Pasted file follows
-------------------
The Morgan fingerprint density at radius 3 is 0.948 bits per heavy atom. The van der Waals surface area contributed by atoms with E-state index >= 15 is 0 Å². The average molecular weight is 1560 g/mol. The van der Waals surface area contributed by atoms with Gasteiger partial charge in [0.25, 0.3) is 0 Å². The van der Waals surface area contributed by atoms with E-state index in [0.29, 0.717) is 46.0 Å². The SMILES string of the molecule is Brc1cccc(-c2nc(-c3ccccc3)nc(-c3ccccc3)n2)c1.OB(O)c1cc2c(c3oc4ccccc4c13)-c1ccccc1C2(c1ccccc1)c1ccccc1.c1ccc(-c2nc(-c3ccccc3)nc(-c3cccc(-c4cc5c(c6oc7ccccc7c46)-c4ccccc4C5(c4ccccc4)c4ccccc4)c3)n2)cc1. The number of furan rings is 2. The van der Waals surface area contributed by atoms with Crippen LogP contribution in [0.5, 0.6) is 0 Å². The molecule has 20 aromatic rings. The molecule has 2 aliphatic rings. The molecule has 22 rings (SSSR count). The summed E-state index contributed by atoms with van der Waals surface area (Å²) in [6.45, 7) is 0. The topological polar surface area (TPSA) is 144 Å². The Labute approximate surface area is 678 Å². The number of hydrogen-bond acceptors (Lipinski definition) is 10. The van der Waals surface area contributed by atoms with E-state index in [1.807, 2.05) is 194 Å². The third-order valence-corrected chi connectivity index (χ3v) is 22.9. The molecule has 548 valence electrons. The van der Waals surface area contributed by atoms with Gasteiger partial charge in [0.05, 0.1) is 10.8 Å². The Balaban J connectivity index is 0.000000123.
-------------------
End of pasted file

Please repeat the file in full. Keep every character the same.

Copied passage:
The Morgan fingerprint density at radius 3 is 0.948 bits per heavy atom. The van der Waals surface area contributed by atoms with E-state index >= 15 is 0 Å². The average molecular weight is 1560 g/mol. The van der Waals surface area contributed by atoms with Gasteiger partial charge in [0.25, 0.3) is 0 Å². The van der Waals surface area contributed by atoms with E-state index in [0.29, 0.717) is 46.0 Å². The SMILES string of the molecule is Brc1cccc(-c2nc(-c3ccccc3)nc(-c3ccccc3)n2)c1.OB(O)c1cc2c(c3oc4ccccc4c13)-c1ccccc1C2(c1ccccc1)c1ccccc1.c1ccc(-c2nc(-c3ccccc3)nc(-c3cccc(-c4cc5c(c6oc7ccccc7c46)-c4ccccc4C5(c4ccccc4)c4ccccc4)c3)n2)cc1. The number of furan rings is 2. The van der Waals surface area contributed by atoms with Crippen LogP contribution in [0.5, 0.6) is 0 Å². The molecule has 20 aromatic rings. The molecule has 2 aliphatic rings. The molecule has 22 rings (SSSR count). The summed E-state index contributed by atoms with van der Waals surface area (Å²) in [6.45, 7) is 0. The topological polar surface area (TPSA) is 144 Å². The Labute approximate surface area is 678 Å². The number of hydrogen-bond acceptors (Lipinski definition) is 10. The van der Waals surface area contributed by atoms with E-state index in [1.807, 2.05) is 194 Å². The third-order valence-corrected chi connectivity index (χ3v) is 22.9. The molecule has 548 valence electrons. The van der Waals surface area contributed by atoms with Gasteiger partial charge in [0.05, 0.1) is 10.8 Å². The Balaban J connectivity index is 0.000000123.